These groups concurred with the ASC’s position that cytologic analysis will still be an essential part of patient management for the foreseeable future, and co-signed the document. The letter was sent directly to six schools that we deemed were at greatest risk. A copy was sent to all cytotechnology school program directors to use as they saw fit. In addition a copy of the letter is now posted in the “Members Only” section of the ASC Web site for your consideration.

         Program directors from all of the schools of cytotechnology were interviewed, and information about the status of each school was reported to the committee. We compiled a list of funding sources for each school and their administrators.

         In debate it was felt that the best method that the ASC had of influencing the existing funding sources was through cooperation with other professional societies and through the literature. We need to demonstrate that cervical cancer and its precursors will not disappear overnight; that cytotechnologists generated by the schools will be necessary for the foreseeable future; and further, that loss of the schools will be a public health calamity. Ten other societies signed our document. In addition to the ASC, the American Society of Clinical Pathologists (ASCP) also posted the document on its web site.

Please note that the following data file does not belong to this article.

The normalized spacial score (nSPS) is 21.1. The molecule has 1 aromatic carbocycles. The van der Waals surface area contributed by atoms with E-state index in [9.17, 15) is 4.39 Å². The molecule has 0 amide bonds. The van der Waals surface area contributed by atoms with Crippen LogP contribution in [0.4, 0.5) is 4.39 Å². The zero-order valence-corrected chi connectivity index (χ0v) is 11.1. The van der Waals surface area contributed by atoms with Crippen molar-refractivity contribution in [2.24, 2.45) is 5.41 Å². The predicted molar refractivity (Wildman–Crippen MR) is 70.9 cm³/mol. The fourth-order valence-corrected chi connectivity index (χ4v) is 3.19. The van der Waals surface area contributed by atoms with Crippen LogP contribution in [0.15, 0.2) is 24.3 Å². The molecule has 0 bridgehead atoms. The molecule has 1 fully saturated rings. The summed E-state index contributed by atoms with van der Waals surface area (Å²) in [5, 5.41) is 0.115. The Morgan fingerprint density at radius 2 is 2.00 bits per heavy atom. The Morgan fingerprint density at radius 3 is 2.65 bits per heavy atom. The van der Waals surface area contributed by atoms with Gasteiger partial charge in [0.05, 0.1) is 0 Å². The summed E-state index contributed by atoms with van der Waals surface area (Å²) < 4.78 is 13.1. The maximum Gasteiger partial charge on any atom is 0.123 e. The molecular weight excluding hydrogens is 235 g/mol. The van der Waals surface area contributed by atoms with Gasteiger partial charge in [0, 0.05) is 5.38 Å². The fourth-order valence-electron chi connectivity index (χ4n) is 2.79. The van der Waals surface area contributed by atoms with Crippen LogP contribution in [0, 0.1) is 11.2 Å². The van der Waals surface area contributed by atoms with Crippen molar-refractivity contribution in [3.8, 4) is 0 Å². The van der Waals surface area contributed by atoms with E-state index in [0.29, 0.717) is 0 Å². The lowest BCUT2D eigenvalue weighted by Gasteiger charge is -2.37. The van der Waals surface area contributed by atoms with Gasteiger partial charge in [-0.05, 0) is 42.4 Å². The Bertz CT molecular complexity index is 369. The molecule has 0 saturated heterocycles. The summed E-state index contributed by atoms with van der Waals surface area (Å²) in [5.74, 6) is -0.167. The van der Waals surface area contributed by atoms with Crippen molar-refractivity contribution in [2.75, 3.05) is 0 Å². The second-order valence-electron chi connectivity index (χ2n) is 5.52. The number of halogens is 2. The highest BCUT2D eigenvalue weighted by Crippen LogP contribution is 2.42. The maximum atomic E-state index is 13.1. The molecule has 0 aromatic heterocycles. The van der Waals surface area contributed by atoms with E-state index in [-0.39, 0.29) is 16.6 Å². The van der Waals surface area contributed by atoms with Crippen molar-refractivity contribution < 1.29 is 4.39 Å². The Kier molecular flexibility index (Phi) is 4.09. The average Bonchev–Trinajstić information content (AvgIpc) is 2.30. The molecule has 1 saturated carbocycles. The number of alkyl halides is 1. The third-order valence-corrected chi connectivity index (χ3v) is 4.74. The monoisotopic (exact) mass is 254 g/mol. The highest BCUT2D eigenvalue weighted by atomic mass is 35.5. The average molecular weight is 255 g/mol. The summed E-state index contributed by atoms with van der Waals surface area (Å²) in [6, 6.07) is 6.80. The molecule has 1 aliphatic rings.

Members of the committee have written editorials to make the medical and laboratory communities aware of the problem and to encourage individuals to engage in a scholarly effort to determine what the effect of technologic change will have on a system that has proven effective. We hope that such efforts will be critically evaluated beyond personal agendas with the goal of achieving the best result for public health in terms of infrastructure and cost.3,10

            Groundwork was laid to form a permanent group to seek resources to maintain our educational facilities and to help recruit students into the field. Dr. Austin and I have contacted some public and private granting agencies, but we recognize that existing institutions have not met the needs of our schools. Central to a longer term plan, Dr. Mody has formed a Resources and Recruitment Committee for Cytotechnology Education (RRCCE) whose continuing mission is to present the facts, show the viability of cytotechnology as it adapts to the changing environment, and find mechanisms of private and public support for our schools.